Are there specific areas of focus within the program?
Yes. We refer to them as concentrations, but one of the strengths of the program is that it allows great flexibility in designing a curriculum that addresses each student’s specific interests and needs. The official concentrations within the program are (i) Clinical Epidemiology & Outcomes Research, (ii) Commercial Development, (iii) Translational Research.

The Clinical Epidemiology concentration will be of interest to those interested in the epidemiology of diseases, design of clinical research studies and outcomes research. The Commercial Development concentration is intended for students interested in getting the fruits of clinical and translational research into the market. Elective courses for this concentration include business courses offered by Marquette University. Finally, the Translational Research concentration emphasizes the training and skills needed to advance basic science discoveries into clinical applications.

Can I enroll now?
The application deadlines follow.

Fall: July 1st
Spring: November 1st
Summer: April 1st

Application Information

Academic Qualifications of Students

Applicants for admission must have at least an undergraduate degree from an accredited institution, with some previous coursework in science or mathematics. Applicants complete an online application, submit transcripts from all previously attended academic institutions, and submit 3 letters of reference.

A grade point average of 3.0 or better is usually required. Completion of the Graduate Records Examination is required unless the applicant holds a terminal degree (e.g. MD, PhD, DVM, DDS, etc.).

International students must have a minimum TOEFL score of 250 on the computer-based version or a score of 600 on the paper-based version, or a score of 100 on the internet version (per Graduate School rutes, the TOEFL exam requirement is waived for certain students completing their previous education in English-speaking countries).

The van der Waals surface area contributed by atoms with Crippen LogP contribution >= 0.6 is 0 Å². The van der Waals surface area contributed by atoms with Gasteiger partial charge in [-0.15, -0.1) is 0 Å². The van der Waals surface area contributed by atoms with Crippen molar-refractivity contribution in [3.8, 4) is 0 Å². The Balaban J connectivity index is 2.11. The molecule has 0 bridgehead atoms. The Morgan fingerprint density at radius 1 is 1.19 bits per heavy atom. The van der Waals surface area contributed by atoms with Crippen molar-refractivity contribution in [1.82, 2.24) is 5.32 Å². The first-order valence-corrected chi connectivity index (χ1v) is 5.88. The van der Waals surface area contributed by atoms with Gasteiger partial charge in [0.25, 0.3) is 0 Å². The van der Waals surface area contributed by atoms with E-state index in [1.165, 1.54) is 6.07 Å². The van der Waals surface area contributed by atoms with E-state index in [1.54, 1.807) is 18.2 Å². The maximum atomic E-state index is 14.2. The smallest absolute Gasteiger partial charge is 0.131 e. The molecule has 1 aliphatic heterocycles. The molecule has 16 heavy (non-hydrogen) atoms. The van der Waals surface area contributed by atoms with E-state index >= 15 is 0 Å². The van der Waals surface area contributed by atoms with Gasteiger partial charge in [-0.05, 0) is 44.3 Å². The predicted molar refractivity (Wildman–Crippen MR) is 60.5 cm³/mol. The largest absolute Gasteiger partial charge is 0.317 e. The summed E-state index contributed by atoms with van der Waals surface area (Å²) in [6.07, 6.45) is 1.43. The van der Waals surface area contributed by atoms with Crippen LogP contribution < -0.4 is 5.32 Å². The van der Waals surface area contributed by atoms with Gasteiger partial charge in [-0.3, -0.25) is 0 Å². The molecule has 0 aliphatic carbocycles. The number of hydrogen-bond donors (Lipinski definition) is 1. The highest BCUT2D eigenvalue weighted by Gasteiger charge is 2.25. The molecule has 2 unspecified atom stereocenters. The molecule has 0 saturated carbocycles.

Applicants are considered for admission on an individual basis and previous experience will be taken into account.

How to Apply

  • Visit: www.mcw.edu/Graduate-School.htm
  • Click on “Apply” tab at top of page
  • Click the “Apply Now!” button
  • Create an account and complete the online application

Application Deadlines

Fall: July 1st
Spring: November 1st
Summer: April 1st

Program Completion Process

Forms

Please visit the following link to the Graduate School site to find all pertinent forms. http://www.mcw.edu/Graduate-School/Current-Students.htm#forms

Note: Students should submit all forms to the MS in CTS Program.

Program Completion Process (Adopted from the Graduate School of Biomedical Sciences Student and Faculty Handbook)

  • Identify a Thesis Advisor and 2-3 additional committee members
    One of these individuals will be a biostatistician which is assigned to you by the MS in CTS Program if you do not indicate that you would like to work with a specific biostatistician.
  • Complete and submit the “Committee Approval” form to the MS in CTS Program
    (Must complete and submit these forms before beginning thesis project)
    (Must submit CVs for all committee members who do not currently have a Graduate School Faculty Appointment)
  • Complete and submit the “Outline Approval” form to the MS in CTS Program
    Submit a copy of the outline with the completed form.
    (Must complete and submit this form before beginning thesis project)
  • Compete and submit “Intent to Graduate” form to the MS in CTS Program or online
  • Submit final copies of thesis/Binding form with the following:

  • Confidential Report
  • Degree of Application Form